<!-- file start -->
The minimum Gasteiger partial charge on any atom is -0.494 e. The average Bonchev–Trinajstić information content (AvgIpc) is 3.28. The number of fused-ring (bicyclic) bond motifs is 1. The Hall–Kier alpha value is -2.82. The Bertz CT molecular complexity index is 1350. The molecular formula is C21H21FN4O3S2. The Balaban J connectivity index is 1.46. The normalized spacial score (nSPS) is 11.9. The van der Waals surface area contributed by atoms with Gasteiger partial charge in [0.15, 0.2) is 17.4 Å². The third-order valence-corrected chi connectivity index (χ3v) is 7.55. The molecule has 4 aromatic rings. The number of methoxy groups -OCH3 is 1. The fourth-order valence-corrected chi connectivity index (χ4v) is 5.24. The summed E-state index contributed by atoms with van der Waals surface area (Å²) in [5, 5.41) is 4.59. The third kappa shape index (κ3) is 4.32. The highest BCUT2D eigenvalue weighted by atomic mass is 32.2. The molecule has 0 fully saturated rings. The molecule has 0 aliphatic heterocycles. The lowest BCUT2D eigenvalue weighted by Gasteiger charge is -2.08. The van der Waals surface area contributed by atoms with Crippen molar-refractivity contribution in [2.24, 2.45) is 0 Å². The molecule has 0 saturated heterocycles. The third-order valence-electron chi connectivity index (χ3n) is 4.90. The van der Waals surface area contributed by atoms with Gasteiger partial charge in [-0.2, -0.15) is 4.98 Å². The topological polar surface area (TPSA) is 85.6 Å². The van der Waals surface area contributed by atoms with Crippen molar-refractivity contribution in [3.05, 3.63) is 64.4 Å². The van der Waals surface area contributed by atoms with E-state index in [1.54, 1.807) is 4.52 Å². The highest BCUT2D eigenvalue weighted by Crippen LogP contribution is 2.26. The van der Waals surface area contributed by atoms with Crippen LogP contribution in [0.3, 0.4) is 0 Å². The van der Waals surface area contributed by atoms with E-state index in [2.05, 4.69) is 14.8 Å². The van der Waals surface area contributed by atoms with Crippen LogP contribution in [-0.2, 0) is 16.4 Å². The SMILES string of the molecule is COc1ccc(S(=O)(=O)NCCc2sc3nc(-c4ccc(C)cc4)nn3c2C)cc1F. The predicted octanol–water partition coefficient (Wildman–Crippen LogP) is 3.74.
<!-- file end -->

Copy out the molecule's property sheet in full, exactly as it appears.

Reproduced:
The minimum Gasteiger partial charge on any atom is -0.494 e. The average Bonchev–Trinajstić information content (AvgIpc) is 3.28. The number of fused-ring (bicyclic) bond motifs is 1. The Hall–Kier alpha value is -2.82. The Bertz CT molecular complexity index is 1350. The molecular formula is C21H21FN4O3S2. The Balaban J connectivity index is 1.46. The normalized spacial score (nSPS) is 11.9. The van der Waals surface area contributed by atoms with Gasteiger partial charge in [0.15, 0.2) is 17.4 Å². The third-order valence-corrected chi connectivity index (χ3v) is 7.55. The molecule has 4 aromatic rings. The number of methoxy groups -OCH3 is 1. The fourth-order valence-corrected chi connectivity index (χ4v) is 5.24. The summed E-state index contributed by atoms with van der Waals surface area (Å²) in [5, 5.41) is 4.59. The third kappa shape index (κ3) is 4.32. The highest BCUT2D eigenvalue weighted by atomic mass is 32.2. The molecule has 0 fully saturated rings. The molecule has 0 aliphatic heterocycles. The lowest BCUT2D eigenvalue weighted by Gasteiger charge is -2.08. The van der Waals surface area contributed by atoms with Crippen molar-refractivity contribution in [2.24, 2.45) is 0 Å². The molecule has 0 saturated heterocycles. The third-order valence-electron chi connectivity index (χ3n) is 4.90. The van der Waals surface area contributed by atoms with Gasteiger partial charge in [-0.2, -0.15) is 4.98 Å². The topological polar surface area (TPSA) is 85.6 Å². The van der Waals surface area contributed by atoms with Crippen molar-refractivity contribution in [3.05, 3.63) is 64.4 Å². The van der Waals surface area contributed by atoms with E-state index in [1.54, 1.807) is 4.52 Å². The highest BCUT2D eigenvalue weighted by Crippen LogP contribution is 2.26. The van der Waals surface area contributed by atoms with Crippen LogP contribution in [0.3, 0.4) is 0 Å². The van der Waals surface area contributed by atoms with E-state index in [2.05, 4.69) is 14.8 Å². The van der Waals surface area contributed by atoms with Crippen LogP contribution in [-0.2, 0) is 16.4 Å². The SMILES string of the molecule is COc1ccc(S(=O)(=O)NCCc2sc3nc(-c4ccc(C)cc4)nn3c2C)cc1F. The predicted octanol–water partition coefficient (Wildman–Crippen LogP) is 3.74.